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3-156 (Original)

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addressee author,male,Deniehy, Daniel Henry,30
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Deniehy, 1884
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MR. DENIEHY, after warmly thanking the electors for the great honour they had done him in a second time returning him for their county, said that had it not been for the approaching battle on the great subject of electoral reform and the present ominous state of affairs, it was questionable whether he would have offered himself for re-election. At very great personal sacrifice, indeed at the risk of absolute ruin, he had entered the Legislature at all; and as a professional man resident in the country, his continuance in Parliament would be impossible, were it not for certain changes in his private affairs which he contemplated making. He had entered the Assembly at a crisis for the purpose of doing what as an Australian he considered his duty to his country, and he had done it.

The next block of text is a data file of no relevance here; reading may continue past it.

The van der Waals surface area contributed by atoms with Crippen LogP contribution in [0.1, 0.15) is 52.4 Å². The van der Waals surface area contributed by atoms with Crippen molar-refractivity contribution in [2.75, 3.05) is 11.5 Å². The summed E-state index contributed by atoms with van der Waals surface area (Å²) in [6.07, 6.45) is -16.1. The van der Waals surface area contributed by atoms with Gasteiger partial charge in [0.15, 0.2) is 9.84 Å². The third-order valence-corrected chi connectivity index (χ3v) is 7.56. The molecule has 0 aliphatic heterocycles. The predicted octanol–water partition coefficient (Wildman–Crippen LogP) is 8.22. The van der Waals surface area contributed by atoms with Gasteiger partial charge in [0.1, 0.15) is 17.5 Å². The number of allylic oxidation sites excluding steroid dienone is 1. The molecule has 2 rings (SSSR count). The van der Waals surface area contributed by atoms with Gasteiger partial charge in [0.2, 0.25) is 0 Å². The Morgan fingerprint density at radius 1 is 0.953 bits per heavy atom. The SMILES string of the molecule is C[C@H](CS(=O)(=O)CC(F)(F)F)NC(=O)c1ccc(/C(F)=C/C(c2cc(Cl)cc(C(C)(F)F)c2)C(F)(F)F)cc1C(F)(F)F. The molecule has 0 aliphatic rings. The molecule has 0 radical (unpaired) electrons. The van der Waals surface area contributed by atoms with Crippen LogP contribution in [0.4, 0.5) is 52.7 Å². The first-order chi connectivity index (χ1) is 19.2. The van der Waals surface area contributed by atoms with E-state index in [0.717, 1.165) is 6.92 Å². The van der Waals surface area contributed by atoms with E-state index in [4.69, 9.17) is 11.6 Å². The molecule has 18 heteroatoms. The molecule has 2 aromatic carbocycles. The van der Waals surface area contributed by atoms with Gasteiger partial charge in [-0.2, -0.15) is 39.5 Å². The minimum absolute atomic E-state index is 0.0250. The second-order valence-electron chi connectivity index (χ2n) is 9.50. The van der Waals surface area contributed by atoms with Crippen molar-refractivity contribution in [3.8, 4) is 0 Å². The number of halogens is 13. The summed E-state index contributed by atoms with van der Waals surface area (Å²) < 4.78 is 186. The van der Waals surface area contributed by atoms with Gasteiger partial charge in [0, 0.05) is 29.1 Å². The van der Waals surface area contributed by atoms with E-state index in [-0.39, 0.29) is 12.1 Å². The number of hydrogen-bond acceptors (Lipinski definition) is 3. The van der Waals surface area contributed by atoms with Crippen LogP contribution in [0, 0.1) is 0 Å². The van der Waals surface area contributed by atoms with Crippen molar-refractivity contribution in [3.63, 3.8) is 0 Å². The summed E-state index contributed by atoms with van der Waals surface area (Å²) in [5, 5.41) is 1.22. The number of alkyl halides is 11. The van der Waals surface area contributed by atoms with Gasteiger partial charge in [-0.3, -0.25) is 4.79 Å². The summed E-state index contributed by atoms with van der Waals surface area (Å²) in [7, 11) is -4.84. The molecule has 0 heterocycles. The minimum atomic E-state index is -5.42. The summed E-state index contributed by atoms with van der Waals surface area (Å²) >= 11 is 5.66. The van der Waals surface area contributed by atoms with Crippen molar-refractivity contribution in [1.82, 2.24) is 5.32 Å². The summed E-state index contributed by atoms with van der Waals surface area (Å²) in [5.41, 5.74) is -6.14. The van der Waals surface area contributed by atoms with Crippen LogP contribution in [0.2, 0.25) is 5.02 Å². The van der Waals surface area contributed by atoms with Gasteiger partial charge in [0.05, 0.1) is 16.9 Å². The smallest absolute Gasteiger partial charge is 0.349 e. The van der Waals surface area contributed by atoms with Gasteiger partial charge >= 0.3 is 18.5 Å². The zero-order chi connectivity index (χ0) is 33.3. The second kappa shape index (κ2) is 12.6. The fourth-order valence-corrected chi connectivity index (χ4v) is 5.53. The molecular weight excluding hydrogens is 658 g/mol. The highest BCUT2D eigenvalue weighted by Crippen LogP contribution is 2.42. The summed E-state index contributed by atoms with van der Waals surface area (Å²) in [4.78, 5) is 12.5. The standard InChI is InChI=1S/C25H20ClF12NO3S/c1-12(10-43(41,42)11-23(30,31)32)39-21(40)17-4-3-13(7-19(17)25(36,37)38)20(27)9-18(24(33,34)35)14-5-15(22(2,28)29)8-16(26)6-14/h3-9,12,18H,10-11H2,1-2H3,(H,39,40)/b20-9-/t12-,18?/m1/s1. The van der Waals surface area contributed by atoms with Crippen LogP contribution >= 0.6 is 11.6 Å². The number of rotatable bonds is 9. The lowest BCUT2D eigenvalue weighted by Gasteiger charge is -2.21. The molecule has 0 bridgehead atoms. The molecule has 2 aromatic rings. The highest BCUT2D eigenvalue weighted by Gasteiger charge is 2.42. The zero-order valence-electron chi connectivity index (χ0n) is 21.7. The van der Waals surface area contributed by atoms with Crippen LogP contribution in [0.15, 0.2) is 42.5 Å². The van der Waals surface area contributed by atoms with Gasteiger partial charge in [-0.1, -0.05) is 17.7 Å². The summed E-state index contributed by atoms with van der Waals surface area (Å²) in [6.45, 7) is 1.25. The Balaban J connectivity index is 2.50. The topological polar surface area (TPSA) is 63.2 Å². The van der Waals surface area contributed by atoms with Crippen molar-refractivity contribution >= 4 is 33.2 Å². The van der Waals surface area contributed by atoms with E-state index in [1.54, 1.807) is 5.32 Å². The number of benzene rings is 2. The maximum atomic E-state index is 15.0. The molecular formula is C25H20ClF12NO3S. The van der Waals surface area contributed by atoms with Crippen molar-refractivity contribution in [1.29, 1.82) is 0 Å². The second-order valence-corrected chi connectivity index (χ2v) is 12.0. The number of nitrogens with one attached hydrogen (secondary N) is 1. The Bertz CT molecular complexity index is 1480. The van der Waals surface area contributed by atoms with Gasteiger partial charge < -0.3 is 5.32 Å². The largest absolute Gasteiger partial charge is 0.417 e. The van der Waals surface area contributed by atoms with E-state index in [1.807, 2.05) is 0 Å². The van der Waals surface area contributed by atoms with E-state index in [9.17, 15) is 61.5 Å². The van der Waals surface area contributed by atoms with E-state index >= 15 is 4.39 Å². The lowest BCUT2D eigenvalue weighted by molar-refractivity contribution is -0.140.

In February last they had sent him into Parliament to aid in the removal from office of Mr. H. Watson Parker's Government. Ousted that Ministry accordingly was, and he (Mr. Deniehy) should for the present have rested satisfied with the share in the good work, did he not see that a season more critical than any since the inauguration of responsible government had come upon them. That had come to pass which was more to be feared than all the combinations of squatterdom. There was a disintegration of the popular party. The people had to some extent broken away from and turned upon their old friends and leaders - had for one error of governmental policy trampled upon the loyal and intrepid services of long years in their cause. The people's enemies had been favoured with a consummation they had never even dared to pray for. The popular foe, he believed, had uniformly looked to their own special strength for victory, not to that more potent force, disunion and strife in the people's camp, and a violent hand raised by the masses against the first Ministry pledged to reform, because its first measure happened to be defective. He had a right to speak in this tone, because he was one of those who strove to impart into the Cowper Ministers' Land Bill what would have met a very just and very equitable demand the people had made, and he was one of those who had led the movement which caused the withdrawal of the Bill. He therefore felt it was a time when the people wanted the assistance of every true friend - of every honest and intelligent man who loved his country, who had its best interests at heart, and he had again come forward. He would for a moment advert to some remarks concerning his conduct in connection with the Land Bill which had appeared in one of the local journals. He had with reference to this been branded as joining a band of conspirators against his country's well-being, as falling into the ranks of place hunters, and turning around at the last moment to cover what he found to be a false move by endeavouring to introduce popular clauses into the Bill. In first addressing the House on Mr. Cowper's Bill, which, though extremely defective, he looked upon as a good beginning, as fraught with benefit by its simple enactment of reducing the price, as inserting the wedge into the present pastoral system, he had stated that he would seek in committee to introduce several new provisions into the Bill. [64]